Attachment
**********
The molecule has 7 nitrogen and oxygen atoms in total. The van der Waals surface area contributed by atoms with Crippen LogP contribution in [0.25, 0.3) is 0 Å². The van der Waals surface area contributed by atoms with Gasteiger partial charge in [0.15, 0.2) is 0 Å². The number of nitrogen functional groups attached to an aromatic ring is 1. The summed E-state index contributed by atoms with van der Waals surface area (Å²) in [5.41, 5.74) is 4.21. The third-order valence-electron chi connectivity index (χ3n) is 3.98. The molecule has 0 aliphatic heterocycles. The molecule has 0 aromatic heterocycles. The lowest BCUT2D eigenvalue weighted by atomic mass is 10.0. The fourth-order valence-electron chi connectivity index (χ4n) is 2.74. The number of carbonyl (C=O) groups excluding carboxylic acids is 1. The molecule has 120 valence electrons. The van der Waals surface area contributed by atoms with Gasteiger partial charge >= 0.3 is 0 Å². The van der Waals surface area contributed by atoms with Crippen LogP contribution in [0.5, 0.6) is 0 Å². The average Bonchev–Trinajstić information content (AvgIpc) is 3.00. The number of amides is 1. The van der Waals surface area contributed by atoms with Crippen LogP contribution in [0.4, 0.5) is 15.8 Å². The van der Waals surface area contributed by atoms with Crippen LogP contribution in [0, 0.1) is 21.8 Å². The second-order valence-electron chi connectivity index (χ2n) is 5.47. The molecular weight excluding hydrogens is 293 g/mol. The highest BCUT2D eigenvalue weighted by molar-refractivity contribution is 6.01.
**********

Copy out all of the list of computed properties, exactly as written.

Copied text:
The molecule has 7 nitrogen and oxygen atoms in total. The van der Waals surface area contributed by atoms with Crippen LogP contribution in [0.25, 0.3) is 0 Å². The van der Waals surface area contributed by atoms with Gasteiger partial charge in [0.15, 0.2) is 0 Å². The number of nitrogen functional groups attached to an aromatic ring is 1. The summed E-state index contributed by atoms with van der Waals surface area (Å²) in [5.41, 5.74) is 4.21. The third-order valence-electron chi connectivity index (χ3n) is 3.98. The molecule has 0 aliphatic heterocycles. The molecule has 0 aromatic heterocycles. The lowest BCUT2D eigenvalue weighted by atomic mass is 10.0. The fourth-order valence-electron chi connectivity index (χ4n) is 2.74. The number of carbonyl (C=O) groups excluding carboxylic acids is 1. The molecule has 120 valence electrons. The van der Waals surface area contributed by atoms with Gasteiger partial charge >= 0.3 is 0 Å². The van der Waals surface area contributed by atoms with Crippen LogP contribution in [0.5, 0.6) is 0 Å². The average Bonchev–Trinajstić information content (AvgIpc) is 3.00. The number of amides is 1. The van der Waals surface area contributed by atoms with Crippen LogP contribution in [0.4, 0.5) is 15.8 Å². The van der Waals surface area contributed by atoms with Crippen LogP contribution in [0, 0.1) is 21.8 Å². The second-order valence-electron chi connectivity index (χ2n) is 5.47. The molecular weight excluding hydrogens is 293 g/mol. The highest BCUT2D eigenvalue weighted by molar-refractivity contribution is 6.01.